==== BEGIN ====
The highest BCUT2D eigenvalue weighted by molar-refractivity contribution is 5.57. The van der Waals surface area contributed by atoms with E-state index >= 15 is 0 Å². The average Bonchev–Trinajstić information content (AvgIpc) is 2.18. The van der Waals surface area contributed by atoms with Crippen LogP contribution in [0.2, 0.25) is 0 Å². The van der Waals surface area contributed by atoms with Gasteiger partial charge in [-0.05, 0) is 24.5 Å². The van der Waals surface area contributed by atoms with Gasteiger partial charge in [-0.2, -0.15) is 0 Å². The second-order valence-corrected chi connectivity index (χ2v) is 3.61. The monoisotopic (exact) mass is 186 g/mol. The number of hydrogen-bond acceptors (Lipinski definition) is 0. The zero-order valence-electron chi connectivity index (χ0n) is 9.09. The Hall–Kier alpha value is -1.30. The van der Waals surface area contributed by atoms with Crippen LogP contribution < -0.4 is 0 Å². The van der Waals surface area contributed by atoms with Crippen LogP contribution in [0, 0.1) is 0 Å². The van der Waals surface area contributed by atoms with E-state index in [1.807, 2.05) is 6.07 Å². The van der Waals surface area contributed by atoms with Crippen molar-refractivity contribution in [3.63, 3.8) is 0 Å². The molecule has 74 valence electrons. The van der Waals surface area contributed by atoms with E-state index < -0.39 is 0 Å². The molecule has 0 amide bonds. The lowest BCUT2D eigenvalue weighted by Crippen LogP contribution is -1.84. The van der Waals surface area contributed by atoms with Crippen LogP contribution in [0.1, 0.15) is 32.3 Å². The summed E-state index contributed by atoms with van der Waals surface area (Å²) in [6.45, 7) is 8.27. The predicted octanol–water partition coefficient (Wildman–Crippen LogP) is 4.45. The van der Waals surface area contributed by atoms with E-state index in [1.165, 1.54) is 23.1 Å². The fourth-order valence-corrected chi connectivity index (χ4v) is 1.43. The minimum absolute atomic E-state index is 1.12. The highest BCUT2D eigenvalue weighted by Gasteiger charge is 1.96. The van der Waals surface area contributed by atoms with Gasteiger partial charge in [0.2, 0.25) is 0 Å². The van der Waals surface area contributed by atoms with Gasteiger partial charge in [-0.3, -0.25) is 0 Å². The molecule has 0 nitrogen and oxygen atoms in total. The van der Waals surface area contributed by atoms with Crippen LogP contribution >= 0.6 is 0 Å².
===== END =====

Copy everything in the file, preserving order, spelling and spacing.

The highest BCUT2D eigenvalue weighted by molar-refractivity contribution is 5.57. The van der Waals surface area contributed by atoms with E-state index >= 15 is 0 Å². The average Bonchev–Trinajstić information content (AvgIpc) is 2.18. The van der Waals surface area contributed by atoms with Crippen LogP contribution in [0.2, 0.25) is 0 Å². The van der Waals surface area contributed by atoms with Gasteiger partial charge in [-0.05, 0) is 24.5 Å². The van der Waals surface area contributed by atoms with Gasteiger partial charge in [-0.2, -0.15) is 0 Å². The second-order valence-corrected chi connectivity index (χ2v) is 3.61. The monoisotopic (exact) mass is 186 g/mol. The number of hydrogen-bond acceptors (Lipinski definition) is 0. The zero-order valence-electron chi connectivity index (χ0n) is 9.09. The Hall–Kier alpha value is -1.30. The van der Waals surface area contributed by atoms with Crippen LogP contribution < -0.4 is 0 Å². The van der Waals surface area contributed by atoms with Crippen LogP contribution in [0, 0.1) is 0 Å². The van der Waals surface area contributed by atoms with E-state index in [1.807, 2.05) is 6.07 Å². The van der Waals surface area contributed by atoms with Crippen molar-refractivity contribution in [3.63, 3.8) is 0 Å². The molecule has 74 valence electrons. The van der Waals surface area contributed by atoms with E-state index < -0.39 is 0 Å². The molecule has 0 amide bonds. The lowest BCUT2D eigenvalue weighted by Crippen LogP contribution is -1.84. The van der Waals surface area contributed by atoms with Crippen LogP contribution in [0.1, 0.15) is 32.3 Å². The summed E-state index contributed by atoms with van der Waals surface area (Å²) in [6.45, 7) is 8.27. The predicted octanol–water partition coefficient (Wildman–Crippen LogP) is 4.45. The van der Waals surface area contributed by atoms with E-state index in [1.165, 1.54) is 23.1 Å². The fourth-order valence-corrected chi connectivity index (χ4v) is 1.43. The minimum absolute atomic E-state index is 1.12. The highest BCUT2D eigenvalue weighted by Gasteiger charge is 1.96. The van der Waals surface area contributed by atoms with Gasteiger partial charge in [0.2, 0.25) is 0 Å². The van der Waals surface area contributed by atoms with Gasteiger partial charge in [-0.3, -0.25) is 0 Å². The molecule has 0 nitrogen and oxygen atoms in total. The van der Waals surface area contributed by atoms with Crippen LogP contribution >= 0.6 is 0 Å².